This is a graphic novel that surprises every page. With a stroke that seems to lack a “finish” and its yellowed and tired tones, Jeff Lemire more than his readers offer this work. It brings reflection on who we are and where we are.
Okay, this seems beaten and a plot already made by thousands of other authors. Only the difference in Royal City, are the family secrets, as the subtitle says. During the narrative, we are taken like a ghost, like Tommy, a character who can be the center of this plot, but who is carried along the edges of everything like us, serving not as a conductor, but as the reader's conscience.
We have “one” Tommy of various ages who reflect each of his brothers and mother. They see Tommy in ways that they saw the youngest of the family, but not as he really was.
And this view shown by Jeff Lemire is profound, making you think how selfish we are in saying that no one sees us as we really are, just as they would like us to be, but at the same time we do this with other people, whether our friends or even family.
The intensity of identity presented by the author is like a biography, not of him, but of who is reading. The return of the character Patrick to Royal City, a city on the verge of its extinction, with people who do not know what they want from the future, but complain about its present, and even then do not accept changes.
In addition, in Patrick the reader has a little bit of himself at some point in his life, especially if he is older. It doesn't matter if you are a "winner" or a "loser" in how you see yourself, how Patrick at some point in his life was moved from his place to a new one to reinvent himself, but always returning at some point to stay inside a cocoon .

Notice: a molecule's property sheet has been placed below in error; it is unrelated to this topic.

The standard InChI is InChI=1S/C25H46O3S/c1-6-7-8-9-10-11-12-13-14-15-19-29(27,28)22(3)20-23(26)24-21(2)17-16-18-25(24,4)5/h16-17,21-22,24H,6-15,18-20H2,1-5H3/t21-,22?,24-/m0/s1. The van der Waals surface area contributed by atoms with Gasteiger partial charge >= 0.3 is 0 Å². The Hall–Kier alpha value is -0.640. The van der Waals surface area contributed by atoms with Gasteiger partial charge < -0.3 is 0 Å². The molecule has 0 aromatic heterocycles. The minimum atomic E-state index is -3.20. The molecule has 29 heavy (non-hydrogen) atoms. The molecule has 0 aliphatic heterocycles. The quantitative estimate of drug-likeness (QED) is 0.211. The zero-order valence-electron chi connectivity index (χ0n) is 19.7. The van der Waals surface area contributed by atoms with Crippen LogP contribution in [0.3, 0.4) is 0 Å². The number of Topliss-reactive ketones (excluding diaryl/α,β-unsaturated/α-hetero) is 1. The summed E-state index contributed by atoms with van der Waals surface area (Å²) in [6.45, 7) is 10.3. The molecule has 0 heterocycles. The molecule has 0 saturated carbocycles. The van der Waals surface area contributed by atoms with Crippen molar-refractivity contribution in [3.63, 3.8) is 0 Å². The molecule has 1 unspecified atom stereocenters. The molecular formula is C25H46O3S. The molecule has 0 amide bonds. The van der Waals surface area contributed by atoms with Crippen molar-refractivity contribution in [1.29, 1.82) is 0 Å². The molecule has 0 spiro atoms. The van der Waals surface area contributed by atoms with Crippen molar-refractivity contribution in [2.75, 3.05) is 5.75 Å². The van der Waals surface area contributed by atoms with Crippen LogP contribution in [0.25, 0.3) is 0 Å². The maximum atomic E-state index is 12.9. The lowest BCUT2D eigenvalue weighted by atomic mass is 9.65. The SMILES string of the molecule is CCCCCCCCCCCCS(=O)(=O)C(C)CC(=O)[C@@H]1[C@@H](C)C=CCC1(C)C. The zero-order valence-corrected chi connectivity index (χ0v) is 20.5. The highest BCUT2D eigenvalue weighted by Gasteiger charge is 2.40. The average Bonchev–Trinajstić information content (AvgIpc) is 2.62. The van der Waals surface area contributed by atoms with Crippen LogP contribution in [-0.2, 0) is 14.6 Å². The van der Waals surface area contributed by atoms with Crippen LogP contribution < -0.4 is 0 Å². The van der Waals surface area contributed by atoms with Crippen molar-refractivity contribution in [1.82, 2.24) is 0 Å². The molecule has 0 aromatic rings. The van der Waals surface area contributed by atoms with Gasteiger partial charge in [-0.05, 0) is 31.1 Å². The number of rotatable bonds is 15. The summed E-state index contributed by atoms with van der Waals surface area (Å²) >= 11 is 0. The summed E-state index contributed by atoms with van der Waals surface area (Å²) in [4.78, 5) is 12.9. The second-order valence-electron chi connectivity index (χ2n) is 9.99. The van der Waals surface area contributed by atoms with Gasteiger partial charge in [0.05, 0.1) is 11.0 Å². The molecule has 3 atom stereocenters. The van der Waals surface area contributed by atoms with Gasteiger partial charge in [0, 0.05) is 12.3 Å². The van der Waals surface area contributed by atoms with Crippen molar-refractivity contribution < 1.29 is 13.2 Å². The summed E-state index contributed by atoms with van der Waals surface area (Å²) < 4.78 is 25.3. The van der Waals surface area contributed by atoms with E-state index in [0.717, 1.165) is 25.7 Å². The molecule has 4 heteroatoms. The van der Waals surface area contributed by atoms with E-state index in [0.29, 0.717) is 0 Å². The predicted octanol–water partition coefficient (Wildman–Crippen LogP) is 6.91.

Only that a point in his life came, that he was caught between two people: the one who became and the other who tried to bury in the past. And now he feels like he's in a museum, where he can only look at pieces from the past without being able to touch them or like a ghost, realizing that the more he wants to get out of there, the more he gets stuck and that the person he has become is just a point of your imagination and that it is now about to disappear, leaving the question: if it disappears, what will be left?
The first volume of Royal City is to be read at least 3 to 4 times. So that you can taste, repudiate, analyze, whatever is in this story, which is personal to everyone who reads it, because Royal City is just an illusory city that is each one of us.
Royal City of Intrinsic has a good finish, presenting the backstage of this first volume. Even so, something more is missing that could be a hard cover to give a more “noir” content to Jeff Lemire's work. Anyway, the graphic has a good impression and is not tiring for your reading.
One of the biggest names in the new generation of comic artists, the award-winning Jeff Lemire won a prominent place with works for Marvel, DC, Dark Horse, among others. His style ranges from pop to cult, and his works deal with sensitivity and irreverence on topics such as loneliness, family, death, love and friendship. Written and illustrated by the author, the series Royal City narrates the drama of a dysfunctional family and the daily life of a city in decline.
There is something different about Royal City, a strangeness that seems to involve everyone and everything. It is in this once prosperous city that the Pike family lives, torn apart since the mysterious death of the youngest, Tommy, decades before. Since then, the Pikes have been haunted by this ghost, who appears to each family member in a way, whether as the naive little boy, the chaste man, the angry teenager or the inconsequential drunkard.
When his father suffers a stroke, Patrick Pike, a writer in crisis, grudgingly returns to the city and the memories from which he wanted to escape. He soon finds himself immersed in family secrets and problems, and his encounter with Tommy can have devastating consequences.
With touches of fantastic realism and mystery, Royal City: Family secrets brings together the first five issues of an urban saga about a collapsing family and about the traumas and memories that the past has failed to bury.